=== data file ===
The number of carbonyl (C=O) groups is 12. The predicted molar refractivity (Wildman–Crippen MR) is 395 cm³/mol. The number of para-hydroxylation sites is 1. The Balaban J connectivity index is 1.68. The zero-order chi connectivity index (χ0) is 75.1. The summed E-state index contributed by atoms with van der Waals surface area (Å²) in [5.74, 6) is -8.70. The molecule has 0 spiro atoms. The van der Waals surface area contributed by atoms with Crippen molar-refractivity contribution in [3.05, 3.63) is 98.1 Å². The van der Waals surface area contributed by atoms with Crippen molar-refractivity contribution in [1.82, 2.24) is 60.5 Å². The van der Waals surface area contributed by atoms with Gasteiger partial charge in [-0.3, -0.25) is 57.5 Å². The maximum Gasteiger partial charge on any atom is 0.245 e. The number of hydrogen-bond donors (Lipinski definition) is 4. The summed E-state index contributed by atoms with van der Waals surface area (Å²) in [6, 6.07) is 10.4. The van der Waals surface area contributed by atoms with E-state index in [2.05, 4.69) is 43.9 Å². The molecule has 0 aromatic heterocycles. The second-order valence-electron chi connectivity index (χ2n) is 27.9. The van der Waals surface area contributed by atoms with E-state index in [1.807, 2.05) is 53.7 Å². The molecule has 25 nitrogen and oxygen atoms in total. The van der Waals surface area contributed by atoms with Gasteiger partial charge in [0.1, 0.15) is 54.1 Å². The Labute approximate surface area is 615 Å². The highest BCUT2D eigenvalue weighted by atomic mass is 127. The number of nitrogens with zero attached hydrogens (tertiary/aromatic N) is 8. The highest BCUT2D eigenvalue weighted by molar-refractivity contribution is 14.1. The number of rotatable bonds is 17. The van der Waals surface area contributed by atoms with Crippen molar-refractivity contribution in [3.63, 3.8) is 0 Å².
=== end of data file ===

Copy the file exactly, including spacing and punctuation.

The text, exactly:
The number of carbonyl (C=O) groups is 12. The predicted molar refractivity (Wildman–Crippen MR) is 395 cm³/mol. The number of para-hydroxylation sites is 1. The Balaban J connectivity index is 1.68. The zero-order chi connectivity index (χ0) is 75.1. The summed E-state index contributed by atoms with van der Waals surface area (Å²) in [5.74, 6) is -8.70. The molecule has 0 spiro atoms. The van der Waals surface area contributed by atoms with Crippen molar-refractivity contribution in [3.05, 3.63) is 98.1 Å². The van der Waals surface area contributed by atoms with Crippen molar-refractivity contribution in [1.82, 2.24) is 60.5 Å². The van der Waals surface area contributed by atoms with Gasteiger partial charge in [-0.3, -0.25) is 57.5 Å². The maximum Gasteiger partial charge on any atom is 0.245 e. The number of hydrogen-bond donors (Lipinski definition) is 4. The summed E-state index contributed by atoms with van der Waals surface area (Å²) in [6, 6.07) is 10.4. The van der Waals surface area contributed by atoms with E-state index in [2.05, 4.69) is 43.9 Å². The molecule has 0 aromatic heterocycles. The second-order valence-electron chi connectivity index (χ2n) is 27.9. The van der Waals surface area contributed by atoms with E-state index in [1.807, 2.05) is 53.7 Å². The molecule has 25 nitrogen and oxygen atoms in total. The van der Waals surface area contributed by atoms with Gasteiger partial charge in [0.1, 0.15) is 54.1 Å². The Labute approximate surface area is 615 Å². The highest BCUT2D eigenvalue weighted by atomic mass is 127. The number of nitrogens with zero attached hydrogens (tertiary/aromatic N) is 8. The highest BCUT2D eigenvalue weighted by molar-refractivity contribution is 14.1. The number of rotatable bonds is 17. The van der Waals surface area contributed by atoms with Crippen molar-refractivity contribution in [3.63, 3.8) is 0 Å².